|Vijay Chandreeka Ahku|
|Written by Administrator|
|Friday, 17 March 2017 21:59|
What we can learn from other electoral systems
-- Vijay Chandreeka Ahku
In Mauritius, we are still in quest of an electoral reform that can find a solution to the pronouncement of the Human Rights Commission of the United Nations in August 2012 on the issue of declaration of ethnicity by candidates taking part in a general election. For the sake of clarity, it should be noted that during the general election of 2010, the political party Resistans ek Alternativ had many of its candidates being refused to stand as candidates by the Electoral Commission because they did not declare their ethnicity contrary to the provisions of our Constitution. According to First Schedule [section 31(2)] paragraph 3 on Communities, ‘(1) Every candidate for election at any general election of members of the Assembly shall declare in such manner as may be prescribed which community he belongs to and that community he belongs to and that community shall be stated in a published notice of his nomination’.
Resistans ek Alternativ filed a case against the Government of Mauritius with the Human Rights Commission of the United Nations. This prestigious organization gave its verdict in the form of a pronouncement which gave “gain de cause” to Resistans ek Alternativ. The Mauritian government was asked to provide an effective remedy.
Till now no solution has been found. The previous government came forward with a White Paper but failed to comply. A mini amendment was brought to our Constitution in July 2014 just before the 2014 general election in which the word SHALL declare his community was replaced by the word MAY declare. So, those candidates who did not wish to declare their ethnicity were able to take part in the general election of 2014. All the three candidates of the Alliance Lepep who contested the general election in Constituency No 8 and who also won did not declare their community. Hon Pravind Jugnauth was one of those candidates. The present government has set up a Ministerial Committee which is chaired by the ex-Prime Minister and present Mentor Minister Sir Anerood Jugnauth and we are still on the wait for a solution.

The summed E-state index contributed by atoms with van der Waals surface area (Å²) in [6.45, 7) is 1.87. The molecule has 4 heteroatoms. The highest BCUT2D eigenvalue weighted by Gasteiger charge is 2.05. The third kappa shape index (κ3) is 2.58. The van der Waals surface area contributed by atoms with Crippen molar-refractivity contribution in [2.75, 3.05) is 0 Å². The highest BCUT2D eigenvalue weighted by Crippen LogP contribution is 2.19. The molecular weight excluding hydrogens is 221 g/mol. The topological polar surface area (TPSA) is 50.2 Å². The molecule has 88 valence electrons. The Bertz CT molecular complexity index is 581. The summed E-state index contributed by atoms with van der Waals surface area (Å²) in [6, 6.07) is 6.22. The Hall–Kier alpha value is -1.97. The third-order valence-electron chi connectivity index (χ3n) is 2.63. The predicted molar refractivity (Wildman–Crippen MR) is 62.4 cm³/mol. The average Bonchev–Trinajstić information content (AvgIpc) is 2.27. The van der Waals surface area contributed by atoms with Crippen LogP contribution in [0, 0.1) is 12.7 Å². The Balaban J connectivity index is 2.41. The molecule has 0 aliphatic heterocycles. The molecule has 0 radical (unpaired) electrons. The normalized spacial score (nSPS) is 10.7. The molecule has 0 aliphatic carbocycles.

It is worth noting that the abovementioned amendment made in 2014 held good for only that election, after which we are back to square one. We are again not in compliance with the pronouncement of the Human Rights Commission of the United Nations. If a general election is to be organized tomorrow, we risk to be under a legal imbroglio and it may not be good for our democracy.
The solutions include carrying out a census to determine the composition of the Mauritius population to update the community status as the one we have dates back to 1972. This is not recommendable as it may affect our social fabric. The second option to avoid any reference to the ‘community’ to which a candidate belongs, will jeopardize the system of nomination of the Best Loser candidates. Time is running out and the next general election is not too far away.
Some people are asking insistently that a dose of proportional representation (PR) should be introduced to ensure better representation in the Assembly, but PR has proved to be a destabilizing factor in all the elections of the Rodrigues Regional Assembly since its introduction in 2001. This is, therefore, not recommendable and we must think twice before making proposals for the introduction of PR which can turn a majority win into a minority.
The recent State Assembly elections in India have provided some useful information. Elections were held in the states of Uttar Pradesh (UP), Uttarkhand, Punjab, Goa and Manipur. In India, we have single-member constituencies. Each constituency returns only one MLA unlike Mauritius where each constituency returns 3 MPs. In India, one voter votes for one candidate only while in Mauritius, one voter votes for 3 candidates. There is no proportional representation in the election of these State Assemblies and yet stable governments are formed. BJP has an overwhelming win of 324 seats out of the 403 seats in the UP Assembly and has a comfortable majority. Similarly, in Uttarkhand, BJP has bagged 57 of the 70 seats in the Assembly. In Punjab, Congress has a large victory with 77 seats out of the 117 seats in Punjab Assembly. In Goa and Manipur, however, the election has produced a “hung assembly”. This is a situation whereby no single party or alliance has been able to cross the majority mark and cannot form the government unless it obtains the support of other parties or independents.
In Goa, out of the 40 seats, Congress has obtained 17 seats while BJP has obtained 13 seats. In Manipur, out of the 60 seats that were contested, Congress has 28 seats while BJP has 21 seats. The rest of the seats have been won by small regional parties or independents. It is with the help and support of these small regional parties and some of the independents that a stable government will be formed in the latter states.
In conclusion, we may say that democracy can prevail without proportional representation, as these State Assemblies in India show. We still have to learn a lot from other electoral systems.
Tags: Vijay Ahku India’s State Elections Electoral Reform Human Rights Commission of the United Nations Resistans ek Alternativ Electoral Commission Pravind Jugnauth Sir Anerood Jugnauth